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paul-celanI’m not at all a qualified translator, but trying to translate helps me understand a poem, helps me get into it more completely. I also like going back to languages I’ve studied. In this case, it’s German, which I learned as a child in school when living there, and later in American high school and college. Here’s a poem by Paul Celan. He used language in a true poet’s way, breaking it up, making it completely serve the soul of the poem and you, the reader.

Erinnerung an Frankreich
   by Paul Celan

Du denk mit mir: der Himmel von Paris, die große
Wir kauften Herzen bei den Blumenmädchen:
sie waren blau and blühten auf im Wasser.
Es fing zu regnen an in unserer Stube,
und unser Nachbar kam, Monsieur Le Songe, ein hager
Wir spielten Karten, ich verlor die Augensterne;
du liehst dein Haar mir, ich verlors, er schlug uns nieder.
Er trat zur Tür hinaus, der Regen folgt’ ihm.
Wir waren tot und konnten atment.

Reminiscence of France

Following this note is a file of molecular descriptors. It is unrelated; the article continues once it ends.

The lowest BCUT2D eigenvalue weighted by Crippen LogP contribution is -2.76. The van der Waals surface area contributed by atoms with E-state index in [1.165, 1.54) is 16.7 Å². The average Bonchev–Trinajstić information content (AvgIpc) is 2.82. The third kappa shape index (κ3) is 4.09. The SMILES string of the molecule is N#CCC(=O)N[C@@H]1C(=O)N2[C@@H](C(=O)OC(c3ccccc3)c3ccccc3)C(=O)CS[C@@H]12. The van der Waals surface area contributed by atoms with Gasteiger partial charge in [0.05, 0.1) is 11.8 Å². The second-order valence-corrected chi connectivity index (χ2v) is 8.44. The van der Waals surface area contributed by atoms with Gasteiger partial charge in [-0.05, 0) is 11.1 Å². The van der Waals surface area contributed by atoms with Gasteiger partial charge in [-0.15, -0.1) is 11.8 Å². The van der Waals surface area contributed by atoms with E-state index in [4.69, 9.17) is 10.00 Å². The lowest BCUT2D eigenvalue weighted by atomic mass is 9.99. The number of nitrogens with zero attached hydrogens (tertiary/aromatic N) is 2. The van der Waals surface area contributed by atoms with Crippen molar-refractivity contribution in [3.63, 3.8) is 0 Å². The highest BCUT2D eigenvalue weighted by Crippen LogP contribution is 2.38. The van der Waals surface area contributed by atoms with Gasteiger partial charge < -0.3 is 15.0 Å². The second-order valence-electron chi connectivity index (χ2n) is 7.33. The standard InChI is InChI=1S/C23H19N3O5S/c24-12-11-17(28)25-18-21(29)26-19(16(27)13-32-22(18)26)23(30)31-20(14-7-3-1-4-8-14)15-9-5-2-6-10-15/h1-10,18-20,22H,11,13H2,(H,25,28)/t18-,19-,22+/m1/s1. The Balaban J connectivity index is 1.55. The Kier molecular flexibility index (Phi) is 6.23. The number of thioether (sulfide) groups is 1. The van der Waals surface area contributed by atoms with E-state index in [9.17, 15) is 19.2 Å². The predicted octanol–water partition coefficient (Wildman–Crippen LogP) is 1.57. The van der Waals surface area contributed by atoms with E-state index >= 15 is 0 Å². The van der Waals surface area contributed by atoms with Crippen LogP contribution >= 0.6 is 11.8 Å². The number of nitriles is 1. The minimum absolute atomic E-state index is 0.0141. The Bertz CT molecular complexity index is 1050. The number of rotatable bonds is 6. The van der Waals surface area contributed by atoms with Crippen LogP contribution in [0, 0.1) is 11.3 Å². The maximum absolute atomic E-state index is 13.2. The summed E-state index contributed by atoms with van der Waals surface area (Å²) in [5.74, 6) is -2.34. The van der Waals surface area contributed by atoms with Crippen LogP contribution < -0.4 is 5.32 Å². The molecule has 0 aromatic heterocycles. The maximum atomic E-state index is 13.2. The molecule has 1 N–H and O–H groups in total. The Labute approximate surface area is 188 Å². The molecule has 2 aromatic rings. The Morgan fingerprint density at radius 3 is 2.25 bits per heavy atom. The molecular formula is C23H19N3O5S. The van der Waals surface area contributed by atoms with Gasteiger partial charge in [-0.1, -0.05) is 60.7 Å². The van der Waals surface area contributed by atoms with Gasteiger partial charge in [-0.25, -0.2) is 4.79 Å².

You think with me: the sky of Paris, the big
   autumn crocus…
We bought hearts at the flowergirl’s:
they were blue and bloomed in water.
It started to rain in our room,
and our neighbor came, Monsieur Le Songe, a haggard
   little man.
We played cards, I lost the apple of my eye;
you loaned your hair to me, I lost, he slugged us down.
He stepped out the door, the rain followed him.
We were dead and could breath.

Another translation of a German poem: “Song of Being a Child,” by Peter Handke, here


    • Jean Huets

      Thanks, Dreama – I don’t know about the autumn crocuses in Paris exactly, but they are cultivated in Europe. Funny, I struggled with that word. Autumn crocus reads a bit flat to me, but that really is the name of the flower (though it’s not in the crocus family) and Herbstzeit means autumnal in German, so using the name meadow saffron wouldn’t have worked.

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